When I was near the house of Circe, I met Hermes in the likeness of a young man, the down just showing on his face. He came up to me and took my hand, saying: ‘Where are you going, alone, and ignorant of the way? Your men are shut up in Circe’s sties, like wild boars in their lairs. But take heart, I will protect you and help you. Here is a herb, one of great virtue: keep it about you when you go to Circe’s house.’ As he spoke he pulled the herb out of the ground and showed it to me. The root was black, the flower was as white as milk; the gods call it Moly.
Homer. The Odyssey, Book 10.
- Nightmare of beasthood, snorting, how to wake.
- I woke. What beasthood skin she made me take?
- Leathery toad that ruts for days on end,
- Or cringing dribbling dog, man’s servile friend,
- Or cat that prettily pounces on its meat,
- Tortures it hours, then does not care to eat:
- Parrot, moth, shark, wolf, crocodile, ass, flea.
- What germs, what jostling mobs there were in me.
- These seem like bristles, and the hide is tough.
- No claw or web here: each foot ends in hoof.
- Into what bulk has method disappeared?
- Like ham, streaked. I am gross-grey, gross, flap-eared.
- The pale-lashed eyes my only human feature.
- My teeth tear, tear. I am the snouted creature
- That bites through anything, root, wire, or can.
- If I was not afraid I’d eat a man.
- Oh a man’s flesh already is in mine.
- Hand and foot poised for risk. Buried in swine.
- I root and root, you think that it is greed,
- It is, but I seek out a plant I need.
- Direct me gods, whose changes are all holy,
- To where it flickers deep in grass, the moly:
- Cool flesh of magic in each leaf and shoot,
- From milky flower to the black forked root.
- From this fat dungeon I could rise to skin
- And human title, putting pig within.
- I push my big grey wet snout through the green,
- Dreaming the flower I have never seen.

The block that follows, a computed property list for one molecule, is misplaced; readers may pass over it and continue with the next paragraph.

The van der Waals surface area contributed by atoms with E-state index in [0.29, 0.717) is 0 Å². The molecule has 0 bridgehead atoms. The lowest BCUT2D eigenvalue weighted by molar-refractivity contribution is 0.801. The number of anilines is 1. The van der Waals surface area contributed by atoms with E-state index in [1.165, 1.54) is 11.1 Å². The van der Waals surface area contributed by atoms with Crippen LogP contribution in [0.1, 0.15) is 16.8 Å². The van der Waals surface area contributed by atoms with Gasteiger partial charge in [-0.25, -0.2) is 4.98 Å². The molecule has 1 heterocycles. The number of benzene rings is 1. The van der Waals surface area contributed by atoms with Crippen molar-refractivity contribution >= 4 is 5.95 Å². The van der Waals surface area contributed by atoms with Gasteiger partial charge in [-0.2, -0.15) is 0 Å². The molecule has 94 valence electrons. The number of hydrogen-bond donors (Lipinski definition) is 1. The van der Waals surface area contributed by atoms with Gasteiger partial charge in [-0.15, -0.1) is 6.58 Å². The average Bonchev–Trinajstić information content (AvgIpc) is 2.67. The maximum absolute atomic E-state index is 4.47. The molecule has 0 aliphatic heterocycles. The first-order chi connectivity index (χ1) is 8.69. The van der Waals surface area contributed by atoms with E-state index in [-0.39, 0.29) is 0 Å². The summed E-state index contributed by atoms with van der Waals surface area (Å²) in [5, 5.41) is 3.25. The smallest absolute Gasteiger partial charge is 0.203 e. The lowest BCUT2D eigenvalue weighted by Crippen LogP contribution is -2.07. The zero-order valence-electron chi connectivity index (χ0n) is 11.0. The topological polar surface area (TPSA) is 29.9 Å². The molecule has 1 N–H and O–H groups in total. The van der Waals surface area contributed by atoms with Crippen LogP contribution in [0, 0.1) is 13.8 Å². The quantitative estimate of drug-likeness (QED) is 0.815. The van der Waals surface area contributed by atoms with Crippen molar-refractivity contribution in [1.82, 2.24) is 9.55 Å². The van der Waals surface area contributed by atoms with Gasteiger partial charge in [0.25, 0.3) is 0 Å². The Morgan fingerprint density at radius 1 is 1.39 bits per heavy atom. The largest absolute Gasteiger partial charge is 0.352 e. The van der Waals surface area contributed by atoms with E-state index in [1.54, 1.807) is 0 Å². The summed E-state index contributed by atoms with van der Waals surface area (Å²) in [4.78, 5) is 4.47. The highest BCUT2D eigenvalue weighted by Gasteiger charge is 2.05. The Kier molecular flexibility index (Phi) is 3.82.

- My brother saw a pig root in a field,
- And saw too its whole lovely body yield
- To this desire which deepened out of need
- So that in wriggling through the mud and weed
- To eat and dig were one athletic joy.
- When we who are the overlords destroy
- Our ranging vassals, we can therefore taste
- The muscle of delighted interest
- We make into ourselves, as formerly
- Hurons digested human bravery.
- Not much like this degraded meat — this meal
- Of something, was it chicken, pork, or veal?
- It tasted of the half-life that we raise
- In high bright tombs which, days, and nights like days,
- Murmur with nervous sound from cubicles
- Where fed on treated slop the living cells
- Expand within each creature forced to sit
- Cramped with its boredom and its pile of shit
- Till it is standard weight for roast or bacon
- And terminated, and its place is taken.
- To make this worth a meal you have to add
- The succulent liberties it never had
- Of leek, or pepper fruiting in its climb,
- The redolent adventures dried in thyme
- Whose branches creep and stiffen where they please,
- Or rosemary that shakes in the world’s breeze.
About the Poet
Thom Gunn, (1929-2004) was born in England, and attended Trinity College, Cambridge, before emigrating to the United States in 1954 to accept a fellowship at Stanford University where he studied with Yvor Winters. Gunn later taught at the University of California at Berkeley from 1958 to 1966 and again from 1973 to 1990.
As the critic Neil Powell wrote of The Man with Night Sweats (1992), “Gunn restores poetry to a centrality it has often seemed close to losing, by dealing in the context of a specific human catastrophe with the great themes of life and death, coherently, intelligently, memorably.”
Gunn’s honors include the Levinson Prize, an Arts Council of Great Britain Award, a Rockefeller Award, the W. H. Smith Award, the PEN (Los Angeles) Prize for Poetry, the Sara Teasdale Prize, a Lila Wallace-Reader’s Digest Award, the Forward Prize, and fellowships from the Guggenheim and MacArthur foundations. [DES-11/10]